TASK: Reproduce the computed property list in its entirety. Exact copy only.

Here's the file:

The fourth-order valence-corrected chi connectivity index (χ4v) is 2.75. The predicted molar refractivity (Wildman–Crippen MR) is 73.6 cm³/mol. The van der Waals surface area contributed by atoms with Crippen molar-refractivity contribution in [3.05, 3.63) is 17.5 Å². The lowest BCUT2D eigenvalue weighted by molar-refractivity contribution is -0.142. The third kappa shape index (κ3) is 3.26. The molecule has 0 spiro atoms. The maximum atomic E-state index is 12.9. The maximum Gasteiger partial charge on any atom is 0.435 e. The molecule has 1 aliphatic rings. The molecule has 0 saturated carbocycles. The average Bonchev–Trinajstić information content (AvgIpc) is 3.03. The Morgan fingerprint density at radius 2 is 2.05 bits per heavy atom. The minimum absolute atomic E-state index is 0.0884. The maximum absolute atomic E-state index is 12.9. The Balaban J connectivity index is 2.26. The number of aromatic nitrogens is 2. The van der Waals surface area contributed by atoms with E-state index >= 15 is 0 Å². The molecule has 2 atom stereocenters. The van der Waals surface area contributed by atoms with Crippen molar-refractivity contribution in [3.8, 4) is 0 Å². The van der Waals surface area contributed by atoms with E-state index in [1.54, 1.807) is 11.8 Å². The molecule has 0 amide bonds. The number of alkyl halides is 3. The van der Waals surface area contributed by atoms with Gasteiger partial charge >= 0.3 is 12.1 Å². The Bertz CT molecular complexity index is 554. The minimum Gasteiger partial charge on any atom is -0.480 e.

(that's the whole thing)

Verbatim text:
The fourth-order valence-corrected chi connectivity index (χ4v) is 2.75. The predicted molar refractivity (Wildman–Crippen MR) is 73.6 cm³/mol. The van der Waals surface area contributed by atoms with Crippen molar-refractivity contribution in [3.05, 3.63) is 17.5 Å². The lowest BCUT2D eigenvalue weighted by molar-refractivity contribution is -0.142. The third kappa shape index (κ3) is 3.26. The molecule has 0 spiro atoms. The maximum atomic E-state index is 12.9. The maximum Gasteiger partial charge on any atom is 0.435 e. The molecule has 1 aliphatic rings. The molecule has 0 saturated carbocycles. The average Bonchev–Trinajstić information content (AvgIpc) is 3.03. The Morgan fingerprint density at radius 2 is 2.05 bits per heavy atom. The minimum absolute atomic E-state index is 0.0884. The maximum absolute atomic E-state index is 12.9. The Balaban J connectivity index is 2.26. The number of aromatic nitrogens is 2. The van der Waals surface area contributed by atoms with E-state index >= 15 is 0 Å². The molecule has 2 atom stereocenters. The van der Waals surface area contributed by atoms with Crippen molar-refractivity contribution in [3.8, 4) is 0 Å². The van der Waals surface area contributed by atoms with E-state index in [1.54, 1.807) is 11.8 Å². The molecule has 0 amide bonds. The number of alkyl halides is 3. The van der Waals surface area contributed by atoms with Gasteiger partial charge >= 0.3 is 12.1 Å². The Bertz CT molecular complexity index is 554. The minimum Gasteiger partial charge on any atom is -0.480 e.